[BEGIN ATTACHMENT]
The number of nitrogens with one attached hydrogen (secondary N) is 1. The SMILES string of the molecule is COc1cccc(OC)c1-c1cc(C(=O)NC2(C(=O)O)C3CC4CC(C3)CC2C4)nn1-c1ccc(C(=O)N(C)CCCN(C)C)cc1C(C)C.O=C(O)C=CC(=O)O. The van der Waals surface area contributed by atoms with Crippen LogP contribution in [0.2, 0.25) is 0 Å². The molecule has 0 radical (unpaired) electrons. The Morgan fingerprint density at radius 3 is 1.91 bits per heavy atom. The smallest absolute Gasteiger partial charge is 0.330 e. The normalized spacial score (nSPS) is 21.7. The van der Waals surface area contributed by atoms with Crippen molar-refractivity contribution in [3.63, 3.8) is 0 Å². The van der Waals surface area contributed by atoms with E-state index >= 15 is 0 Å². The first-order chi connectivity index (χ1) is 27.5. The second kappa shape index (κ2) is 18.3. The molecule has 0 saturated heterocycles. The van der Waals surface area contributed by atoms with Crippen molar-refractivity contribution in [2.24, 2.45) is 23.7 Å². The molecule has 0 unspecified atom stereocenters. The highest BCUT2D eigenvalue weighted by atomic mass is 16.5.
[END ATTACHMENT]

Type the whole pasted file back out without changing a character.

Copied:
The number of nitrogens with one attached hydrogen (secondary N) is 1. The SMILES string of the molecule is COc1cccc(OC)c1-c1cc(C(=O)NC2(C(=O)O)C3CC4CC(C3)CC2C4)nn1-c1ccc(C(=O)N(C)CCCN(C)C)cc1C(C)C.O=C(O)C=CC(=O)O. The van der Waals surface area contributed by atoms with Crippen LogP contribution in [0.2, 0.25) is 0 Å². The molecule has 0 radical (unpaired) electrons. The Morgan fingerprint density at radius 3 is 1.91 bits per heavy atom. The smallest absolute Gasteiger partial charge is 0.330 e. The normalized spacial score (nSPS) is 21.7. The van der Waals surface area contributed by atoms with Crippen molar-refractivity contribution in [3.63, 3.8) is 0 Å². The van der Waals surface area contributed by atoms with E-state index >= 15 is 0 Å². The first-order chi connectivity index (χ1) is 27.5. The second kappa shape index (κ2) is 18.3. The molecule has 0 saturated heterocycles. The van der Waals surface area contributed by atoms with Crippen molar-refractivity contribution in [2.24, 2.45) is 23.7 Å². The molecule has 0 unspecified atom stereocenters. The highest BCUT2D eigenvalue weighted by atomic mass is 16.5.